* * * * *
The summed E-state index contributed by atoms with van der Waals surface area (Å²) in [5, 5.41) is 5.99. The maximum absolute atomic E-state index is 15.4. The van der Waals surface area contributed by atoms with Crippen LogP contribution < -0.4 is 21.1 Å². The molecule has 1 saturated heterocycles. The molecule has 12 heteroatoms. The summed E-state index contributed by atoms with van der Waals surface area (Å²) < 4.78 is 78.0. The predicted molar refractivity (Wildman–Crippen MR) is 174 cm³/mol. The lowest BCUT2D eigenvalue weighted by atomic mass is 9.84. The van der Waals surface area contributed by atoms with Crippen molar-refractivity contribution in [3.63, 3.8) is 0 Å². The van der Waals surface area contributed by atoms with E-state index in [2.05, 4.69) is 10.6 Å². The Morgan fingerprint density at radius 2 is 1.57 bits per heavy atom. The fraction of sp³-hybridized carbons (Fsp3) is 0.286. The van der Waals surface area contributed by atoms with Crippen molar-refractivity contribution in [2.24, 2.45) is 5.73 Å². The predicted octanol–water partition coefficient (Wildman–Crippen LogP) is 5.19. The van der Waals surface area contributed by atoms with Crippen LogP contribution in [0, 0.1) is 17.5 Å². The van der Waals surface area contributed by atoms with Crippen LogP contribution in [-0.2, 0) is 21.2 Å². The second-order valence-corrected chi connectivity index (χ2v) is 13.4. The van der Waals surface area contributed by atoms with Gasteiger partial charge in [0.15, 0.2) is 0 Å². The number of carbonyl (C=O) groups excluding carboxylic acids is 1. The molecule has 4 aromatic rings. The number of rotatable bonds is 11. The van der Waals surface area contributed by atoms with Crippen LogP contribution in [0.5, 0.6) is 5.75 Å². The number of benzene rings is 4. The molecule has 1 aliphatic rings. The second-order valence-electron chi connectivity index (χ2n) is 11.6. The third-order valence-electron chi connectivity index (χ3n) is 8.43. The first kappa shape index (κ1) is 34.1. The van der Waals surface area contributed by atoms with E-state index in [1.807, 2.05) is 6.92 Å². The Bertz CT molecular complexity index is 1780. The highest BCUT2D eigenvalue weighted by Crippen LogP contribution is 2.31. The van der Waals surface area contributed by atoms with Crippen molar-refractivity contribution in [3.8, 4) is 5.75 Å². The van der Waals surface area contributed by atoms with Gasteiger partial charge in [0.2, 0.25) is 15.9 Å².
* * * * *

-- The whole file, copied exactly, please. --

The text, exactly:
The summed E-state index contributed by atoms with van der Waals surface area (Å²) in [5, 5.41) is 5.99. The maximum absolute atomic E-state index is 15.4. The van der Waals surface area contributed by atoms with Crippen LogP contribution < -0.4 is 21.1 Å². The molecule has 1 saturated heterocycles. The molecule has 12 heteroatoms. The summed E-state index contributed by atoms with van der Waals surface area (Å²) < 4.78 is 78.0. The predicted molar refractivity (Wildman–Crippen MR) is 174 cm³/mol. The lowest BCUT2D eigenvalue weighted by atomic mass is 9.84. The van der Waals surface area contributed by atoms with Crippen molar-refractivity contribution in [3.63, 3.8) is 0 Å². The van der Waals surface area contributed by atoms with E-state index in [2.05, 4.69) is 10.6 Å². The Morgan fingerprint density at radius 2 is 1.57 bits per heavy atom. The fraction of sp³-hybridized carbons (Fsp3) is 0.286. The van der Waals surface area contributed by atoms with Crippen molar-refractivity contribution in [2.24, 2.45) is 5.73 Å². The predicted octanol–water partition coefficient (Wildman–Crippen LogP) is 5.19. The van der Waals surface area contributed by atoms with Crippen LogP contribution in [0, 0.1) is 17.5 Å². The van der Waals surface area contributed by atoms with Crippen LogP contribution in [-0.2, 0) is 21.2 Å². The second-order valence-corrected chi connectivity index (χ2v) is 13.4. The van der Waals surface area contributed by atoms with Gasteiger partial charge in [0.15, 0.2) is 0 Å². The number of carbonyl (C=O) groups excluding carboxylic acids is 1. The molecule has 4 aromatic rings. The number of rotatable bonds is 11. The van der Waals surface area contributed by atoms with Crippen LogP contribution in [0.5, 0.6) is 5.75 Å². The number of benzene rings is 4. The molecule has 1 aliphatic rings. The second-order valence-electron chi connectivity index (χ2n) is 11.6. The third-order valence-electron chi connectivity index (χ3n) is 8.43. The first kappa shape index (κ1) is 34.1. The van der Waals surface area contributed by atoms with E-state index in [1.807, 2.05) is 6.92 Å². The Bertz CT molecular complexity index is 1780. The highest BCUT2D eigenvalue weighted by Crippen LogP contribution is 2.31. The van der Waals surface area contributed by atoms with Crippen molar-refractivity contribution in [3.8, 4) is 5.75 Å². The van der Waals surface area contributed by atoms with Gasteiger partial charge in [0.2, 0.25) is 15.9 Å².